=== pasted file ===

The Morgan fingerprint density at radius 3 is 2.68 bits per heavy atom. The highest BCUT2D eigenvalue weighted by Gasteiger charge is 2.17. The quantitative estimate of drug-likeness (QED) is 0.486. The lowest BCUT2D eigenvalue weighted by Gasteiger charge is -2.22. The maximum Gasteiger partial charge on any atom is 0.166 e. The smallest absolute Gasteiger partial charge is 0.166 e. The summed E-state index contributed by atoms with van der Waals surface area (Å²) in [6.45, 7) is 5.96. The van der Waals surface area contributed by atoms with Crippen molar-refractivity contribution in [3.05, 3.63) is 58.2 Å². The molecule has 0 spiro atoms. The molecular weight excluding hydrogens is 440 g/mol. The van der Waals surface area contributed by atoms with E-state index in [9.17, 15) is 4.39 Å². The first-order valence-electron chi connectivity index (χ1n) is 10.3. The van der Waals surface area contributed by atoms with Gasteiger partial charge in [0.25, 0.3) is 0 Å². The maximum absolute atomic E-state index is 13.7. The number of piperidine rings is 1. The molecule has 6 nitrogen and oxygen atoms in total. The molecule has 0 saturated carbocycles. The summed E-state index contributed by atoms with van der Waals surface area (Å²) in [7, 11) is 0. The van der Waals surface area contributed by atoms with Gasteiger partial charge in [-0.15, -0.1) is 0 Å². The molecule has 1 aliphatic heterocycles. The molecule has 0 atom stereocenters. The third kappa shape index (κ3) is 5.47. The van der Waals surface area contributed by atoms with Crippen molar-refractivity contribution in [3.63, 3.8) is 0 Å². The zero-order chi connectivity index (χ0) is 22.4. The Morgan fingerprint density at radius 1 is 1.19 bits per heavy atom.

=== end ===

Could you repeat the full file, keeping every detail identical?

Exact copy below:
The Morgan fingerprint density at radius 3 is 2.68 bits per heavy atom. The highest BCUT2D eigenvalue weighted by Gasteiger charge is 2.17. The quantitative estimate of drug-likeness (QED) is 0.486. The lowest BCUT2D eigenvalue weighted by Gasteiger charge is -2.22. The maximum Gasteiger partial charge on any atom is 0.166 e. The smallest absolute Gasteiger partial charge is 0.166 e. The summed E-state index contributed by atoms with van der Waals surface area (Å²) in [6.45, 7) is 5.96. The van der Waals surface area contributed by atoms with Crippen molar-refractivity contribution in [3.05, 3.63) is 58.2 Å². The molecule has 0 spiro atoms. The molecular weight excluding hydrogens is 440 g/mol. The van der Waals surface area contributed by atoms with E-state index in [9.17, 15) is 4.39 Å². The first-order valence-electron chi connectivity index (χ1n) is 10.3. The van der Waals surface area contributed by atoms with Gasteiger partial charge in [0.25, 0.3) is 0 Å². The maximum absolute atomic E-state index is 13.7. The number of piperidine rings is 1. The molecule has 6 nitrogen and oxygen atoms in total. The molecule has 0 saturated carbocycles. The summed E-state index contributed by atoms with van der Waals surface area (Å²) in [7, 11) is 0. The van der Waals surface area contributed by atoms with Gasteiger partial charge in [-0.15, -0.1) is 0 Å². The molecule has 1 aliphatic heterocycles. The molecule has 0 atom stereocenters. The third kappa shape index (κ3) is 5.47. The van der Waals surface area contributed by atoms with Crippen molar-refractivity contribution in [3.63, 3.8) is 0 Å². The zero-order chi connectivity index (χ0) is 22.4. The Morgan fingerprint density at radius 1 is 1.19 bits per heavy atom.